The 14 Jazz Orchestra – The Future Ain’t What It Used To Be
Labels:Dabon Music LLC
Number of Tracks:11
From the Album:The Future Ain’t What It Used To Be
Available Date & Time: Apr 01 2019 12:00:00 EDT
Impact Date: n/a
We are excited to announce the launching of The 14 Jazz Orchestra's new YouTube site (The 14 Jazz Orchestra) with new videos from our recent recording, The Future Ain't What It Used To Be. We have opened up our site with 2 compositions by Chick Corea, Blue Miles and Armando's Rhumba, featuring Latin Grammy Winner Ed Calle on Tenor and Soprano Sax, along with Ed Maina (Alto Sax & Piccolo) and Drummer Lee Levin. YouTube users can find the videos by searching "The 14 Jazz Orchestra", get a direct link at the band's Facebook Page, or at our website, 14jazzorchestra.com.
We are currently working on the music for a future recording release, circa 2021. In the meantime, listeners can continue to follow our music on CD, Downloads, and by Streaming through all the major distributors.
Thank you for your continuing support.
Dan Bonsanti & The 14 Jazz Orchestra: The Future Ain’t What It Used To Be | Jazz Journal
This is the second album (the first was Nothing Hard Is Ever Easy (reviewed in Jazz Journal, April 2016) by arranger, saxophonist and educator Dan Bonsanti.
Every member of the 14 Jazz Orchestra is a graduate of the University of Florida’s prestigious Frost School of Music. Nine of the album’s themes were arranged by Bonsanti. Special guests include Randy Brecker, Danny Gottlieb, and Mark Egan.
Proceedings start with Chick Corea’s Armando’s Rhumba, with Ed Maina’s piccolo solo as a highlight. Firewater features guest tenor Mark Colby and trumpeter Cisco Dimas. Chick Corea’s composition Blue Miles features Jim Gasior’s blues-inflected piano, followed by straightahead orchestral choruses, Ed Maina’s wailing alto and Ed Calle’s authoritative tenor, with crisp punctuation from drummer Jack Ciano. Jobim’s haunting Triste starts with, and maintains, a pulsating bossa nova rhythm, with lilting flute by the versatile Maina.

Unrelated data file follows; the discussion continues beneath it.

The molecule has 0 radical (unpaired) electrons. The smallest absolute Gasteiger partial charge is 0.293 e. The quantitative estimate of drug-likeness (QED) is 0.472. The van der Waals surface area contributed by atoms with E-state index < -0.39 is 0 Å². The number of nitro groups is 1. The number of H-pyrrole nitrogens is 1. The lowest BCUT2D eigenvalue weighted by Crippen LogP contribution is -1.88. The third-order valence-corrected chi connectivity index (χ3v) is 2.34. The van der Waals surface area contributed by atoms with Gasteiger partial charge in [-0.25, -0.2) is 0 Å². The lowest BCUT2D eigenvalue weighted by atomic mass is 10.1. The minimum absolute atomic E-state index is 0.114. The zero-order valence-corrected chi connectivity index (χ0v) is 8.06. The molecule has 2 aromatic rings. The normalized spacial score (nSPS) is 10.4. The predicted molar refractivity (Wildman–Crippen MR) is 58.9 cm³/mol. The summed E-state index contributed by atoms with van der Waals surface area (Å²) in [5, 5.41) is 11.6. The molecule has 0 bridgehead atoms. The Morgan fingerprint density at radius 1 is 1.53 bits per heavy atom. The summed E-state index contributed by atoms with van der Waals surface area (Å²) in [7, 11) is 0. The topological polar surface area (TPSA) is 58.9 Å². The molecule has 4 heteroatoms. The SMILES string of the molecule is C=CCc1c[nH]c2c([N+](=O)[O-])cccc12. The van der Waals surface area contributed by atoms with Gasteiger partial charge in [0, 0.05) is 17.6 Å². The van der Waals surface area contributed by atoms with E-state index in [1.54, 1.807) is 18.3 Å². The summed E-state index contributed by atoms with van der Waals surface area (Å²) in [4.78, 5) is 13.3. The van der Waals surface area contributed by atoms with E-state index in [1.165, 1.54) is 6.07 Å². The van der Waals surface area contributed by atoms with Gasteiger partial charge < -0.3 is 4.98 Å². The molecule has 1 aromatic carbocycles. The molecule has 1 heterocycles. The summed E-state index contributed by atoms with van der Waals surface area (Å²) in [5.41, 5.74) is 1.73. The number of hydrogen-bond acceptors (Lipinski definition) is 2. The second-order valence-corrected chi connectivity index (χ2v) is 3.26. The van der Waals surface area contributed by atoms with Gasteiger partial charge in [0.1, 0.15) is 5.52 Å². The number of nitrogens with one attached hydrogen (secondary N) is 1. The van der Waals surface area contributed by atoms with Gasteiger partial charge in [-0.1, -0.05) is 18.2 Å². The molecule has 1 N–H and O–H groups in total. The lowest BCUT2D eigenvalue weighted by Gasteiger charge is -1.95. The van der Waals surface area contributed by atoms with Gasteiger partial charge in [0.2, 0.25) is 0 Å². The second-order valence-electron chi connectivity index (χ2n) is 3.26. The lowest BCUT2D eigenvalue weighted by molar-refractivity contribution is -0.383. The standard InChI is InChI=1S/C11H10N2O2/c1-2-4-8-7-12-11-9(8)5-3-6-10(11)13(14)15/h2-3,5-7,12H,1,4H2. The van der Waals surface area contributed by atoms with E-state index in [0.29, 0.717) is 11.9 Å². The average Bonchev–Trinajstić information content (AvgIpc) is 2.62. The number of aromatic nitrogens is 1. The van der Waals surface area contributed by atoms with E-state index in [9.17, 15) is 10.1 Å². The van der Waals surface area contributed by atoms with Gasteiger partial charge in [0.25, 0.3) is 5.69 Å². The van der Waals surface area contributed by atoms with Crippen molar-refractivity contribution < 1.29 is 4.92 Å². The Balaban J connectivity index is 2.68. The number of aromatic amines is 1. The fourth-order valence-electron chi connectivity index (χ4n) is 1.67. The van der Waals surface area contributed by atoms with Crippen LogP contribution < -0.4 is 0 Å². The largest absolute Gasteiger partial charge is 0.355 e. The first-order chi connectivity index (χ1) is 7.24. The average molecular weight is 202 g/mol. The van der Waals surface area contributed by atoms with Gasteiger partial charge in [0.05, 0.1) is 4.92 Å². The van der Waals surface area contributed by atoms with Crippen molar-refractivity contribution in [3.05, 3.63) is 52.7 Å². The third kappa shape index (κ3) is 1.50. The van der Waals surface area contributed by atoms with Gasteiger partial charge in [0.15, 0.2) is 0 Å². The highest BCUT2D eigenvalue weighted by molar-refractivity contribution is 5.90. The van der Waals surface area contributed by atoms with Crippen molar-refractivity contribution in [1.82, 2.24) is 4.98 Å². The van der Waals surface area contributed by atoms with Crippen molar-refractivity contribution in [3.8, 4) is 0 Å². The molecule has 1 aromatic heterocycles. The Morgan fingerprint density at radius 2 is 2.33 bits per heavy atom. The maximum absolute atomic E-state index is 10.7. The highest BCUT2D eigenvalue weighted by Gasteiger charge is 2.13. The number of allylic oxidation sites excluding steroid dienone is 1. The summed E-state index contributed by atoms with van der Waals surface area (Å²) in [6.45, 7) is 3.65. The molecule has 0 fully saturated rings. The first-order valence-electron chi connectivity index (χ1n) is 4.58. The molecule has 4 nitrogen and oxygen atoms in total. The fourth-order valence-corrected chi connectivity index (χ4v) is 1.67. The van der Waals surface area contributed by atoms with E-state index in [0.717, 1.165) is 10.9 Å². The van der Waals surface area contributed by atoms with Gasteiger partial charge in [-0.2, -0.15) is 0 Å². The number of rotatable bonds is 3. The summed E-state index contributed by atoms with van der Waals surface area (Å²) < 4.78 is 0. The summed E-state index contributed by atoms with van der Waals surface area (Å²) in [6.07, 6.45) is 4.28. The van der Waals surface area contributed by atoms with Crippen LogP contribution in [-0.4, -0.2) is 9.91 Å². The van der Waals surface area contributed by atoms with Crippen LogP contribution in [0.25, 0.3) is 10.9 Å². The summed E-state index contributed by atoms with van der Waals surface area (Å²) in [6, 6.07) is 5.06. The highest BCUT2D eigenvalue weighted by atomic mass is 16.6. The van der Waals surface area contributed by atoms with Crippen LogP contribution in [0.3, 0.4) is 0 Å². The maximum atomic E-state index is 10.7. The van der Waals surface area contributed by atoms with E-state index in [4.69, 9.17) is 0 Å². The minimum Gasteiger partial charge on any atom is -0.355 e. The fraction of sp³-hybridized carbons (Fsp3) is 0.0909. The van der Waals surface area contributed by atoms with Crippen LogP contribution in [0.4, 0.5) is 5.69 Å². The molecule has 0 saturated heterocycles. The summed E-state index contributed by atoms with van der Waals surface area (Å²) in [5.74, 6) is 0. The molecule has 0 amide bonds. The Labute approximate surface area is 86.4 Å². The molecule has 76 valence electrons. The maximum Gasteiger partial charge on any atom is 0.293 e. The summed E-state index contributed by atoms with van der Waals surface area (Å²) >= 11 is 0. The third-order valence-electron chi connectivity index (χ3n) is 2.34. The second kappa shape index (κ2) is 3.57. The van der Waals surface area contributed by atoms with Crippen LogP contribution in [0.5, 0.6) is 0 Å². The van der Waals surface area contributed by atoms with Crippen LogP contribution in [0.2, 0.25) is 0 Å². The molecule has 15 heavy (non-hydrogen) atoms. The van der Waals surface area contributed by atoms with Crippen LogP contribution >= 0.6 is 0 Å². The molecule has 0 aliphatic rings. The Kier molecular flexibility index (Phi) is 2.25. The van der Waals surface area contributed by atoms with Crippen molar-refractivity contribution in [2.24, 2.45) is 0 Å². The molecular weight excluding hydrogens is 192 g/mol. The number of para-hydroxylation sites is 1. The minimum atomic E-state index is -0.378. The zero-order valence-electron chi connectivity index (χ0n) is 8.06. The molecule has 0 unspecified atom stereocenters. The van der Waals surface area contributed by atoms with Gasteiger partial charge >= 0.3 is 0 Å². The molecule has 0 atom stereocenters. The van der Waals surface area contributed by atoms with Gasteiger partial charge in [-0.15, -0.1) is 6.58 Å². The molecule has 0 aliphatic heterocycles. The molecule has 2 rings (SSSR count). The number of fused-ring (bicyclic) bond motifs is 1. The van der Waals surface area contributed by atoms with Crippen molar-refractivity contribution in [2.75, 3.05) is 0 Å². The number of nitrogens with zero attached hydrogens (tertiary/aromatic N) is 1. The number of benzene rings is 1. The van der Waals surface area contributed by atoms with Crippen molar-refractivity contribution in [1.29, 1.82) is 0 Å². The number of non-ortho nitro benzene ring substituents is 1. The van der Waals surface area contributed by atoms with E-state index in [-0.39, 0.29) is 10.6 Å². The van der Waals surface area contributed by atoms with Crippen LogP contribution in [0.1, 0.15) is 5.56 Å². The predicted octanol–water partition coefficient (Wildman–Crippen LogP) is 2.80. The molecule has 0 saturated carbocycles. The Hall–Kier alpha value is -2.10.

Perhaps the standout track is a mischievous and witty cover of Tennessee Ernie Ford’s hit, retitled 16 Tons (Give Or Take), with funky guitar licks from Tom Lippincott, muted trumpet by Ray Chicalo and Peter Brewer’s down-home baritone solo. Also well worthy of attention are Wayne Shorter’s original Dance Cadaverous with solos from Gasior and trombonist Dante Luciani, and Seventh Sign with Mark Egan on bass and Danny Gottlieb on drums.
Rice Pudding is an out and out swinger from start to finish, with more blues-flavoured guitar from Lippincott, Randy Brecker’s high-voltage electric trumpet, and guest drummer Marko Marcinko keeping everyone together. The closing track, the evergreen ballad I’ll Be Seeing You, arranged by Bonsanti, showcases Rick Margitza’s evocative tenor and the versatile Maina on flute.
If your preference is for present-day big bands staffed by highly competent musicians playing carefully crafted arrangements, then Dan Bonsanti and his numerous disciples should be preaching to the already converted.
Proud to announce our 12th week on the JazzWeek (Top 50 Jazz Radio Play) Chart. It's been a great run, peaking at #5 and remaining in the top 18 for 9 weeks. Special thanks to all the creative artists and engineers whose talents made this recording project possible.
Additional information about the ensemble, players, director, and the recording sessions for this project is available online at our website www.14jazzorchestra.com
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